But their goal goes beyond that. Black Salt says they want to honor the lands and all the people that have inhabited them before. Petrisko wants everyone to “take his or her own truth out of it” and to “reflect on their energy and how it lives within a place or within a space.” For its part, Verge’s space should give off positive vibes after Black Salt splatters it with large pieces and bright colors.

Though the exhibit centers on Black Salt’s painting and videos, their repertoire doesn’t stop there. The four artists also dabble in music, installations, sculptures and performances.

And it isn’t all about the group’s output. These four women are trusted friends who use Black Salt to gather feedback and enhance their solo work. The collective has a special connection that makes working together easy, they say. They take turns filming, and each can wear the cap of director or cinematographer. There are no separate roles because everyone does everything.

“We get together in these bursts and bang out a bunch of work and then go off on our own because we are all very solitary creatures,” Petrisko says.

Their first official “burst” was in 2013 when the collective—along with Gentile—took a trip from the Bay Area to Perkins’ ancestral homelands in New Mexico. Together they traveled through Santa Fe and Blackwater and Fort Defiance in Arizona, filming clips that will be on display at Verge.

“We did a lot of filming during that trip and it really solidified us,” Roberson states. Trips like these are important for Black Salt, whose members are spread throughout California.

But once they’re together, they say they teach and support one another, whether in collaboration or for their own work. Each has strong individual practices that started before and continue with Black Salt.

Prior to the Collective, Perkins was working on art and music in Oakland and Biscarra-Dilley was pursuing art and academia. Petrisko and Roberson were both in post-punk bands in the mid-2000s. What instigated the friendship between the post-punk musicians? Myspace, in all its heyday glory.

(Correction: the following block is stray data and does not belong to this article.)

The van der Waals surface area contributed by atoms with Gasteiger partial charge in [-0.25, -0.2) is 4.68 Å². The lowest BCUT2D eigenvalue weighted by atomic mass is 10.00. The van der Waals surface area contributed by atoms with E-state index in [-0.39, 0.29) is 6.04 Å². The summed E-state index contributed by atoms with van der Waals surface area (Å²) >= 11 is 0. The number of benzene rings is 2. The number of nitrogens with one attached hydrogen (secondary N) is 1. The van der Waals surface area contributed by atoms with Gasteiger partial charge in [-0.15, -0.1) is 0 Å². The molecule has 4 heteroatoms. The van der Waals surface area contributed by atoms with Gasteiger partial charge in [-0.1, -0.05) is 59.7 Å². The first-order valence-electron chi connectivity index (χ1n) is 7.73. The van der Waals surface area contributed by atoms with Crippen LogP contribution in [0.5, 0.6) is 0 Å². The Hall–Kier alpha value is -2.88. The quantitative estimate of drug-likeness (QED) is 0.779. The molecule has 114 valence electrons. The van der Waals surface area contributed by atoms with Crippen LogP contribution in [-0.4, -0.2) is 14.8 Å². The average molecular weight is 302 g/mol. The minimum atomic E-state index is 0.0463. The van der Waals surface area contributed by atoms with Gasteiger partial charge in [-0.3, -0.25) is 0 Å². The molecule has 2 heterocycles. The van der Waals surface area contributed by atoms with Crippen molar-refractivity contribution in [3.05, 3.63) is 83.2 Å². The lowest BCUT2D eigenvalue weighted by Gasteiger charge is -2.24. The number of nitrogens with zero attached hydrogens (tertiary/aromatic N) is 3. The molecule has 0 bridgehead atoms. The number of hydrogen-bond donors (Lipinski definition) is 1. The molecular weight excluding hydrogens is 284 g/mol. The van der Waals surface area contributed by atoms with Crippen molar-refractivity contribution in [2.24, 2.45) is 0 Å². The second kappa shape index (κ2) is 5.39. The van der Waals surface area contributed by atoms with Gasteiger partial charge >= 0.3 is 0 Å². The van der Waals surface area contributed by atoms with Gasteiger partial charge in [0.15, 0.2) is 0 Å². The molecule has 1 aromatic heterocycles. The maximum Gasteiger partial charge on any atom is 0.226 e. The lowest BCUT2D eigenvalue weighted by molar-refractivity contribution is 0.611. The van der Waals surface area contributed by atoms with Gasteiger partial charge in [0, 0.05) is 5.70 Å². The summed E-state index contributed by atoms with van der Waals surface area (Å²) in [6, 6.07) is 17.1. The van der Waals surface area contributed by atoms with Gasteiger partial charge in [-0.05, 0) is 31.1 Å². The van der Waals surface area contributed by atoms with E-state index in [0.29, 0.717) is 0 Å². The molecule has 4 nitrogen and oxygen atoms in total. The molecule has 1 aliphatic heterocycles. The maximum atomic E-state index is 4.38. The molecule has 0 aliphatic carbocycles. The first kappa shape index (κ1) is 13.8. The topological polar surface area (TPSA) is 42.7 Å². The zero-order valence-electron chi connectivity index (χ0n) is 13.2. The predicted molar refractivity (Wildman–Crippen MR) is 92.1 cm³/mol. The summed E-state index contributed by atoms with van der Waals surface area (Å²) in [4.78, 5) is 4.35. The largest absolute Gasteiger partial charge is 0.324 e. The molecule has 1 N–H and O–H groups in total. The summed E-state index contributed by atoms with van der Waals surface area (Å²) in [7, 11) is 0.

The women still stay connected with the help of technology—and old-school traditions.

“We are all very intentional and ritual-based people … the kind of people that do rituals on the full moon, the new moon, the eclipse moon and everything in-between,” Petrisko says with a laugh. She explains further that they create altars, hike, burn candles or gather food from the wild.

With busy lives, staying grounded is a must. Roberson does massage therapy and DJs on the side, and Petrisko can be found teaching different body-based healing classes and collaborating with Practical Records in Los Angeles. Biscarra-Dilley is also currently pursuing a Ph.D. at UC Davis.

Even though the artistic and professional juices are flowing, Petrisko notes that the lack of opportunities and funding for artists all over the world can get frustrating. It essentially boils down to an opportunity block—not a creative one.

Petrisko does highlight the magic in being able to work with what you have and create and innovate even when there isn’t any money. She adds, “[Adee and I] are not just artists. We are both freelancers and hustlers, piecing together [our] income from multiple different sources.” Enter massaging and DJ work.

Their art is indicative of freelancing. They combine personalities, histories and stories into one cohesive and vibrant foundation. Juggling it all has become second nature to Black Salt Collective.

“My creativity is always active—or overactive,” Petrisko admits.